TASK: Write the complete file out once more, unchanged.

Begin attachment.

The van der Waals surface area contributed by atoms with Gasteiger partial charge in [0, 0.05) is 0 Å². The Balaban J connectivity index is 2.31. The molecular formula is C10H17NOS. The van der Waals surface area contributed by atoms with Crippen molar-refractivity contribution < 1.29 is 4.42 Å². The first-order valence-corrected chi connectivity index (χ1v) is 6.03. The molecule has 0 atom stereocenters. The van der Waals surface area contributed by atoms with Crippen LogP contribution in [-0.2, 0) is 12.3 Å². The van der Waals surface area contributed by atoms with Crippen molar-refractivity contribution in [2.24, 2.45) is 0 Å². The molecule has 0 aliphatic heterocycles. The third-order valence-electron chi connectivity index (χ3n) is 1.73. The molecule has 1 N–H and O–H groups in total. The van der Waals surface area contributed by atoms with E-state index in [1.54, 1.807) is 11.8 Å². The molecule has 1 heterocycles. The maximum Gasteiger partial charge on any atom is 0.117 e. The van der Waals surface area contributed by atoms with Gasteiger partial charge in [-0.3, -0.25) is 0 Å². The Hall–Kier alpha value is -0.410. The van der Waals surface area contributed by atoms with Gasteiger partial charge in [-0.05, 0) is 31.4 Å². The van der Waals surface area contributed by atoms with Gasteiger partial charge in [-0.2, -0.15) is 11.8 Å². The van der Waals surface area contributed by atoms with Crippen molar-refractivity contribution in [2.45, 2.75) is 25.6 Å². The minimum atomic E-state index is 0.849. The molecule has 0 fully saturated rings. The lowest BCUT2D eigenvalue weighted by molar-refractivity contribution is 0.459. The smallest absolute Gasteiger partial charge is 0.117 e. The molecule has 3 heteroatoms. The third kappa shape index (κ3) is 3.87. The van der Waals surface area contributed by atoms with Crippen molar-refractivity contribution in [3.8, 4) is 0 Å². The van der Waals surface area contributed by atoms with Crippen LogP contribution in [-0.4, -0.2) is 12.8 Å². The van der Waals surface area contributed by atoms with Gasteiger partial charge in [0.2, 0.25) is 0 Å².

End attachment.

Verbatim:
The van der Waals surface area contributed by atoms with Gasteiger partial charge in [0, 0.05) is 0 Å². The Balaban J connectivity index is 2.31. The molecular formula is C10H17NOS. The van der Waals surface area contributed by atoms with Crippen molar-refractivity contribution < 1.29 is 4.42 Å². The first-order valence-corrected chi connectivity index (χ1v) is 6.03. The molecule has 0 atom stereocenters. The van der Waals surface area contributed by atoms with Crippen LogP contribution in [-0.2, 0) is 12.3 Å². The van der Waals surface area contributed by atoms with Crippen molar-refractivity contribution in [2.24, 2.45) is 0 Å². The molecule has 0 aliphatic heterocycles. The third-order valence-electron chi connectivity index (χ3n) is 1.73. The molecule has 1 N–H and O–H groups in total. The van der Waals surface area contributed by atoms with E-state index in [1.54, 1.807) is 11.8 Å². The molecule has 1 heterocycles. The maximum Gasteiger partial charge on any atom is 0.117 e. The van der Waals surface area contributed by atoms with Gasteiger partial charge in [-0.3, -0.25) is 0 Å². The Hall–Kier alpha value is -0.410. The van der Waals surface area contributed by atoms with Gasteiger partial charge in [-0.05, 0) is 31.4 Å². The van der Waals surface area contributed by atoms with Gasteiger partial charge in [-0.2, -0.15) is 11.8 Å². The van der Waals surface area contributed by atoms with Crippen molar-refractivity contribution in [2.45, 2.75) is 25.6 Å². The minimum atomic E-state index is 0.849. The molecule has 0 fully saturated rings. The lowest BCUT2D eigenvalue weighted by molar-refractivity contribution is 0.459. The smallest absolute Gasteiger partial charge is 0.117 e. The molecule has 3 heteroatoms. The third kappa shape index (κ3) is 3.87. The van der Waals surface area contributed by atoms with Crippen molar-refractivity contribution in [3.8, 4) is 0 Å². The van der Waals surface area contributed by atoms with Crippen LogP contribution in [-0.4, -0.2) is 12.8 Å². The van der Waals surface area contributed by atoms with Gasteiger partial charge in [0.2, 0.25) is 0 Å².